Learning from Experience

Posted on May 9, 2014 | No Comments

iani 06By: Arahmaiani

In 1993, I was confronted by an improbable and inextricable problem. A group of people claiming to be pious Muslims “secured” 2 of my works (an installation and a painting) part of a solo exhibition titled “Sex, Religion & Coca -Cola”. They were adamant that I had committed blasphemy against Islam, because in my installation a copy of the Koran was presented next to a pack of condoms. While in the painting there were Arabic letters adjacent to the Lingga-Yoni, which was a picture of a phallus and a vagina. Their interpretation of the visualization or these works was so negative that they were compelled to without any hesitation, “secure” the works.

I was taken aback upon finding my works had disappeared from the exhibition space and hearing the explanation above from the owner of the space. I then asked him to organize a discussion because in my view the issue at hand was a difference of interpretation, and this needed to be talked about and discussed so that it would be clear for various parties such as activists, artists, culture experts, and spiritualists, as well as me, and the objecting party.

In the beginning the discussion proceeded smoothly although in the end it became rather tense because the people who had “secured” my works were adamant with their interpretation and considered me guilty and deserving of punishment! This resulted in a threat to me: that drinking my blood, was explicitly halal, allowed by law!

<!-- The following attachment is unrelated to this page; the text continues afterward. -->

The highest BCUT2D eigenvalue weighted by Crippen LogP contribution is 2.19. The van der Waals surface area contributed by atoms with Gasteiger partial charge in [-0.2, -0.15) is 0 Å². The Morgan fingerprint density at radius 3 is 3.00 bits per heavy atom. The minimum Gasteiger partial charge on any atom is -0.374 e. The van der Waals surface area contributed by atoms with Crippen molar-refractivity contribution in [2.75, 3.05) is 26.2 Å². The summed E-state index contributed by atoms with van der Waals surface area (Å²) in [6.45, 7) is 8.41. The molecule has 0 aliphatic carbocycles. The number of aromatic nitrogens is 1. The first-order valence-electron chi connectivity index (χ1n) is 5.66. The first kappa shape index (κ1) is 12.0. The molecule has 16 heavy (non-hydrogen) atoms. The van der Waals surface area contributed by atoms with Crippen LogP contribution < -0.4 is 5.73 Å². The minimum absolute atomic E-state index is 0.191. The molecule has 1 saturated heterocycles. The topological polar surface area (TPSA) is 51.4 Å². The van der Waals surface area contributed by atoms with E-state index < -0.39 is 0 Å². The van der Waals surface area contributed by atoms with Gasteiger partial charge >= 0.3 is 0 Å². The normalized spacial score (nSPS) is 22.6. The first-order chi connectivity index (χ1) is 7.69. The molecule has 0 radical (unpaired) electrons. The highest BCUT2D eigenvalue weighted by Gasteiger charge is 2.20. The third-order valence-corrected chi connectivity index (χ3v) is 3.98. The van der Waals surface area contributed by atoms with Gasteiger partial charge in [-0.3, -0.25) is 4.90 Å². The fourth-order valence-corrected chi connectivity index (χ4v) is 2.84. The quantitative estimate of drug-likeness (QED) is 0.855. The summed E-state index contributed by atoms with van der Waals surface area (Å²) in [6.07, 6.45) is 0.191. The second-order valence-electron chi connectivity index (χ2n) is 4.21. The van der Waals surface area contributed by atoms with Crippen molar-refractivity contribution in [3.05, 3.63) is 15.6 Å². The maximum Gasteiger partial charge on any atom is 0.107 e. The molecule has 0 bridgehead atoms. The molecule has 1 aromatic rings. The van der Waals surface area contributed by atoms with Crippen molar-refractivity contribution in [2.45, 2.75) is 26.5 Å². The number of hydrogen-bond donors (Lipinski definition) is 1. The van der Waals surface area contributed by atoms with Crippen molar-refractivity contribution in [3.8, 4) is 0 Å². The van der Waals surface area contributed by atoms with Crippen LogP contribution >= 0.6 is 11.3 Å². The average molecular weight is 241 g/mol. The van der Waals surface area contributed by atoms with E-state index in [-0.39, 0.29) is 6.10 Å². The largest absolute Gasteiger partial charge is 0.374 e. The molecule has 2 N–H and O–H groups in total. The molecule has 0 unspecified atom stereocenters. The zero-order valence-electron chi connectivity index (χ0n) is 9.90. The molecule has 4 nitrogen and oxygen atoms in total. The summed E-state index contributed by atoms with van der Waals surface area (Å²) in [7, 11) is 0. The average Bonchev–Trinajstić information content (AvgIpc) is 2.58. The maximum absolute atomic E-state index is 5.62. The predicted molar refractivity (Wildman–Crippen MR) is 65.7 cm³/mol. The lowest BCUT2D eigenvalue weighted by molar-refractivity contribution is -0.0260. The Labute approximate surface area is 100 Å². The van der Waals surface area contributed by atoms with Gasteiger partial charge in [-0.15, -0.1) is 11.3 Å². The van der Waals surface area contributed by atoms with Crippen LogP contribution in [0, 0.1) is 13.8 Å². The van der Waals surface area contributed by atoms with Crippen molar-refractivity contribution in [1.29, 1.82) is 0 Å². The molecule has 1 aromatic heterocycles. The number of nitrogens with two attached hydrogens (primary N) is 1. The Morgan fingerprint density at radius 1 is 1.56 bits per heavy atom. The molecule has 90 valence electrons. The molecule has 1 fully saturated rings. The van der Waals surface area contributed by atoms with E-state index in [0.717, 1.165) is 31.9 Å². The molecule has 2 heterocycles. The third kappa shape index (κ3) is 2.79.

I then consulted several senior artists who all advised me to practice self-preservation because the meeting had proven that this Islamist group could not be expected to practice the common sense of rational thinking. This is the condition of life in this country that is considered to be a democracy.

So with unfocussed and confused feelings I first travelled to Solo where I stayed for more or less 6 months, until I received an invitation for a residency in Perth, Australia, where I stayed for a year. Eventually, I was able to return to my country, but it would not be last time that my views expressed through my artistic practice would result in the threatening of my safety and force me underground.

Organizations like freeDimensional provide crucial support to artists and culture workers who find themselves in situations like mine. Because I have experienced displacement and exile personally, I know the weight and significance of this work and support fD as an advisor and advocate. To ensure that artists can continue to create freely, and spark meaningful and necessary conversations in our society, please make your contribution to fD today.


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